MANHATTAN (CN) - Moments after British citizen Minh Quang Pham admitted to helping create propaganda for al-Qaida's offshoot in Yemen, a federal prosecutor revealed more details of Pham's alleged participation in a plot to attack London's Heathrow Airport.
Ever since Pham's arrest in March of last year, speculation has swirled around the identities of two U.S. citizens identified as his accomplices in his indictment.
One was described as the author of "I Am Proud to Be a Traitor to America," an article attributed to be Pakistani-American Samir Khan, who was killed drone strike with Colorado-born militant Anwar al-Awlaki on Sept. 30, 2011.
Prosecutors confirmed suspicions as to at least one of the men in a motion filed two days before Christmas, which said that Awlaki "directed Pham to detonate" an improvised explosive device at Heathrow Airport in London.
While prosecutors never charged Pham with such a plot, his indictment notes that authorities at Heathrow found he had a live round of .762 caliber armor-piercing ammunition roughly two months before the drone attack on Khan and Awlaki.
A cooperating witness in Yemen said that Pham "almost always" carried a Kalashnikov assault rifle, which uses this ammunition.
On Friday, Pham pleaded guilty to supporting and receiving military training from al-Qaida in the Arabian Peninsula and a separate weapons charge, opening him up to possible life in prison when he is sentenced on April 14.
Prosecutors agreed that his suggested sentence under federal guidelines call for a 50-year sentence under the terms of the plea deal.
Pham, a 33-year-old British Muslim of Vietnamese descent, read from a carefully worded plea that adhered closely to the language of the charged statutes.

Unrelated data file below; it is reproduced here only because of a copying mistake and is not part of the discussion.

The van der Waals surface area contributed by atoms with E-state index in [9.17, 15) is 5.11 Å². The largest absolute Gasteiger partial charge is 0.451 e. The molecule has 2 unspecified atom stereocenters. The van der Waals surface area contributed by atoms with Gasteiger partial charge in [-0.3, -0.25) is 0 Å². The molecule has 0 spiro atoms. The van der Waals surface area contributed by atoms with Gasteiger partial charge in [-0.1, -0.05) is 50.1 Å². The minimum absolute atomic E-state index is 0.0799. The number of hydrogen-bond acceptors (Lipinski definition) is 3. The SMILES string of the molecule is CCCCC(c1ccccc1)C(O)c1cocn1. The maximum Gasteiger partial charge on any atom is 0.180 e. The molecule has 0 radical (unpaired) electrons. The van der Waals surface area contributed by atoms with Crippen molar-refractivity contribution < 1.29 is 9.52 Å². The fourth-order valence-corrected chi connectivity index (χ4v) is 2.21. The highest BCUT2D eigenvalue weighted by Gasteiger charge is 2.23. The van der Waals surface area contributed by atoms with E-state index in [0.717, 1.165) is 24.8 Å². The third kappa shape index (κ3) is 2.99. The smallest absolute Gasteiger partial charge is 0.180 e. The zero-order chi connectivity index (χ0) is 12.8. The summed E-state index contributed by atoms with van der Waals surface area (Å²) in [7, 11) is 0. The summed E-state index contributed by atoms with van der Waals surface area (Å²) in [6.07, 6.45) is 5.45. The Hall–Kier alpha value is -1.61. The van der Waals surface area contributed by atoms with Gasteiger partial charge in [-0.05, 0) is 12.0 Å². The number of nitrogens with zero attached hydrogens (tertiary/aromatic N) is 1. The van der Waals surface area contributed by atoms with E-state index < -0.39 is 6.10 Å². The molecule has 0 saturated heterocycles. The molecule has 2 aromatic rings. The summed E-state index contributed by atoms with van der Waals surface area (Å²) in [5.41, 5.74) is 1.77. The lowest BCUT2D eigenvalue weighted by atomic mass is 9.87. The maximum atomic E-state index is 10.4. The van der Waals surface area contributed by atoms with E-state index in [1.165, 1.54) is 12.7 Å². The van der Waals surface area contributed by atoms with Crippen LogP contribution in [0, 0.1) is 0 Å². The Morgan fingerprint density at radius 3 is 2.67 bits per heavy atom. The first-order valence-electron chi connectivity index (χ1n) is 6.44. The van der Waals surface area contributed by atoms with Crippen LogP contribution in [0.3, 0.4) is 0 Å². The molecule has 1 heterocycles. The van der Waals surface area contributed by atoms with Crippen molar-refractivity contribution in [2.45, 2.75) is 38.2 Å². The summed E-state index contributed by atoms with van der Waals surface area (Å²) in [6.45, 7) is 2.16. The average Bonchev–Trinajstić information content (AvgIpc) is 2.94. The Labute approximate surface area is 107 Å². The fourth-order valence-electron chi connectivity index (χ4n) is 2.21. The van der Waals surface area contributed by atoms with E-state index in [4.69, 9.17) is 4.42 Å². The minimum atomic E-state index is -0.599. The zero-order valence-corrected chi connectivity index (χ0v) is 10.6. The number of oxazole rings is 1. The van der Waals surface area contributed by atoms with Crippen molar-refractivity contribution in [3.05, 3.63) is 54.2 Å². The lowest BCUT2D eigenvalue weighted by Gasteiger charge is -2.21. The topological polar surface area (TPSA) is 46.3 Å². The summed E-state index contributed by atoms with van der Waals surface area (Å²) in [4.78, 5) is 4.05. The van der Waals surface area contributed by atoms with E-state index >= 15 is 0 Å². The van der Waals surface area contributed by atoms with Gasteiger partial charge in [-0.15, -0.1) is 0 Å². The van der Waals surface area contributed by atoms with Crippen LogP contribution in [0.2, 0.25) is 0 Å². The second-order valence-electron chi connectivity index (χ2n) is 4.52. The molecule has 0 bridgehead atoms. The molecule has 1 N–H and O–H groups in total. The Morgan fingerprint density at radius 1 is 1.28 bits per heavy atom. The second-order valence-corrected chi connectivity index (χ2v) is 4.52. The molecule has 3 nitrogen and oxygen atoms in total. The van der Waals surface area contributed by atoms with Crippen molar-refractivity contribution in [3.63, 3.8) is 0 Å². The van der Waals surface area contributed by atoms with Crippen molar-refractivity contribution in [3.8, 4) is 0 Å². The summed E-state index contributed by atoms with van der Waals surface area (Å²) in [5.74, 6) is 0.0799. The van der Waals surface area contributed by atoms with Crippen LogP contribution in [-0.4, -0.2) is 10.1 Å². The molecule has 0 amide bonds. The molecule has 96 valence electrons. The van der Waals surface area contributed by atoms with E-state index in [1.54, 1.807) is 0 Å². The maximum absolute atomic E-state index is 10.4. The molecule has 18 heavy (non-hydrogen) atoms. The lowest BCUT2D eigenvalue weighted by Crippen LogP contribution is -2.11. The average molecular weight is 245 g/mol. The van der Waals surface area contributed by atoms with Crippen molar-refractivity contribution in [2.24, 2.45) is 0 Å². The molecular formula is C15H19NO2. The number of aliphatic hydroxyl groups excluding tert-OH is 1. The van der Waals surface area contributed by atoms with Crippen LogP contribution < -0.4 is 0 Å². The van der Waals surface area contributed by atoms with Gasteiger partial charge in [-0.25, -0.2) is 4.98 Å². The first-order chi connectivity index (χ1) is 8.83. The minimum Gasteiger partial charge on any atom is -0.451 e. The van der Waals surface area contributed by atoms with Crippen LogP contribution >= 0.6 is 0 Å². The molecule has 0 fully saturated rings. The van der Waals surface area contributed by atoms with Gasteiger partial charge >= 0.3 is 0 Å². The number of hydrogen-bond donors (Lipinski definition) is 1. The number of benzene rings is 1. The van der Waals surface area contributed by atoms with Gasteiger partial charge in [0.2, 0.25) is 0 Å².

Assistant U.S. Attorney Sean Buckley, however, said for the first time that Awlaki instructed Pham how to make an IED, and paid him $10,000 to detonate one at the arrivals terminal for U.S. and Israeli flights at Heathrow.
Pham's defense attorney Bobbi Stearnheim bristled at the mention of the alleged plot.
"There are things that Mr. Buckley raised that are beyond the scope of the indictment," she told the court.
She insisted that there was "no proof" that her client "did anything to follow through" with the attack.
Prosecutors first mentioned the Heathrow plot in a motion asking to shield the identities of the jurors for their own protection. Anonymous juries have become increasingly common in the post-9/11 era, but defense attorneys have complained that they chip away at the presumption of innocence.
Stearnheim opposed the bid in a motion arguing that the "ongoing acts of terrorism worldwide, most recently in Paris and San Bernardino, coupled with the widely broadcast anti-Muslim rhetoric of Donald Trump" would have biased the jury against her client.
Today's guilty plea sidelines the trial that had been set for February.
With more information expected to emerge before sentencing, the Heathrow allegations shed light on the government's longtime justification for bombing two of its own citizens.
U.S. officials have defended the strike on Awlaki and Khan on the grounds that they were not merely propagandists for al-Qaida in the Arabian Peninsula's magazine "Inspire," but had gone "operational" in actively planning attacks against the United States.
Manhattan U.S. Attorney Preet Bharara's highlighted Awlaki's role in a statement commenting on how Pham "swore a terrorist's oath" to his band of Yemeni militants.
"Pham traveled to Yemen to receive terrorist training, including instructions in bomb-making by the now-deceased senior al-Qaida in the Arabian Peninsula leader Anwar Awlaqi," he wrote. "Vowing to wage violent jihad and brandishing a Kalashnikov rifle, Pham provided material support to the highest levels of AQAP."
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